Gluten can trigger adverse inflammatory, immunological and autoimmune reactions and is responsible for a broad spectrum of gluten-related disorders, including coeliac disease, non-coeliac gluten sensitivity, dermatitis herpetiformis, gluten ataxia and other neurological disorders. Their treatment is the gluten-free diet.The occurrence of oat avenin toxicity depends on the oat cultivar consumed, because the immunoreactivities of toxic prolamins are different among oat varieties. Also, many oat products are cross-contaminated with other gluten-containing cereals.

Ham

Ham is pork from a leg cut that has been preserved by wet or dry curing, with or without smoking. As a processed meat, the term "ham" includes both whole cuts of meat and ones that have been mechanically formed.

Ham is made around the world, including a number of highly coveted regional specialties, such as Westphalian ham and some varieties of Spanish jamón. In addition, numerous ham products have specific geographical naming protection, such as Prosciutto di Parma and Prosciutto Toscano in Europe, and Smithfield ham in the US.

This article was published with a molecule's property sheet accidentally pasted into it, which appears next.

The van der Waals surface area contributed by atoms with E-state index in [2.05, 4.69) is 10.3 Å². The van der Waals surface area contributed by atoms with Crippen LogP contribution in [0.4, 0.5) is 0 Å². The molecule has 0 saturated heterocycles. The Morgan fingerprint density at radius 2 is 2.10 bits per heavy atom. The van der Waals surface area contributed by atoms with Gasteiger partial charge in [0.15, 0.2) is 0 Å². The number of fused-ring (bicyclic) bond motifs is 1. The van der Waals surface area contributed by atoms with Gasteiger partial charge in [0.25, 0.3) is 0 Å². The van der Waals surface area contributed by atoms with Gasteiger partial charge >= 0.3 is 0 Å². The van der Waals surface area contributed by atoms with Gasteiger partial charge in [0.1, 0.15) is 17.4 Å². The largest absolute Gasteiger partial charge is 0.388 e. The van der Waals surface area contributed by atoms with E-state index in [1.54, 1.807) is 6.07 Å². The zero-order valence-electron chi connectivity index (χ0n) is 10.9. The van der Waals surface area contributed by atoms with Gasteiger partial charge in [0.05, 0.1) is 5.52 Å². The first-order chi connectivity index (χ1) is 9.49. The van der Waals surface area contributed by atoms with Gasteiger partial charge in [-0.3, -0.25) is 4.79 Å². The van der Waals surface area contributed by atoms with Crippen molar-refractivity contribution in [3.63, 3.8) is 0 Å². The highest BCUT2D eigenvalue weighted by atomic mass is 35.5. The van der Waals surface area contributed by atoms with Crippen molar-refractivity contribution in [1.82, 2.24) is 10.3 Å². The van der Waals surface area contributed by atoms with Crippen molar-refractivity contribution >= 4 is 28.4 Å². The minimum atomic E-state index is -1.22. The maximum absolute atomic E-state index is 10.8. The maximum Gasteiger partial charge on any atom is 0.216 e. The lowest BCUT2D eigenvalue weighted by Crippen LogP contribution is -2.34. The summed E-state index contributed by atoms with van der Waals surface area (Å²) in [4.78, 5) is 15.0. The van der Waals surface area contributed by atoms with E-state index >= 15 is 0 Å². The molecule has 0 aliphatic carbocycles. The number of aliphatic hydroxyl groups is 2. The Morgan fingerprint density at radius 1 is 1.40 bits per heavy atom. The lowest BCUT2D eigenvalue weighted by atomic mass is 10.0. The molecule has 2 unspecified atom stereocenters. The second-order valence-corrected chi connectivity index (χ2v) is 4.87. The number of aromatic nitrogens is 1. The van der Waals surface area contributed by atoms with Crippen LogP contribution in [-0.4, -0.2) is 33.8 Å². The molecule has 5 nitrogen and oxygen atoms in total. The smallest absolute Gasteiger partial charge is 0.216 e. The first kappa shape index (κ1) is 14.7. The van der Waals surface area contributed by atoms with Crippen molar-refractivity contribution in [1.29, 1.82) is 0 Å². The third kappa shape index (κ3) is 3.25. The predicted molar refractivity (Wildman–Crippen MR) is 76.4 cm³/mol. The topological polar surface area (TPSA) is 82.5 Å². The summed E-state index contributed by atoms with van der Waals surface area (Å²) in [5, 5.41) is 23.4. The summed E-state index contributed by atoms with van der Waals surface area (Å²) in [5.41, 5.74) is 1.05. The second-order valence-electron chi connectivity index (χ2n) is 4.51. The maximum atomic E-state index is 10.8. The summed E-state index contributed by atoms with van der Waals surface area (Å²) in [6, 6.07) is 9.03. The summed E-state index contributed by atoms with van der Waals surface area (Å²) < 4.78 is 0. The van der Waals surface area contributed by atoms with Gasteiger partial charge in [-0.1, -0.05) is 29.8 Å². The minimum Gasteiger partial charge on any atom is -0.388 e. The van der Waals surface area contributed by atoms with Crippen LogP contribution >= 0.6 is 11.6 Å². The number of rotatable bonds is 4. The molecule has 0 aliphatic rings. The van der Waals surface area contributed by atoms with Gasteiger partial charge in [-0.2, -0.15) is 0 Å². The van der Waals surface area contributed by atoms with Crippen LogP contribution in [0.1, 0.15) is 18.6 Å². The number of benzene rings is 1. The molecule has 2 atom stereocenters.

List of open-access journals

This is a list of open-access journals by field. The list contains notable journals which have a policy of full open access. It does not include delayed open access journals, hybrid open access journals, or related collections or indexing services.

True open-access journals can be split into two categories :

diamond or platinum open-access journals, which charge no additional publication, open access or article processing fees

gold open-access journals, which charge publication fees (also called article processing charges, APCs).The list below is focused on open-access journals with no fees. However, some fields like biology and medicine have a stronger tradition of article processing charge, the corresponding journals below then have a footnote indicating such fees.

Lunch meat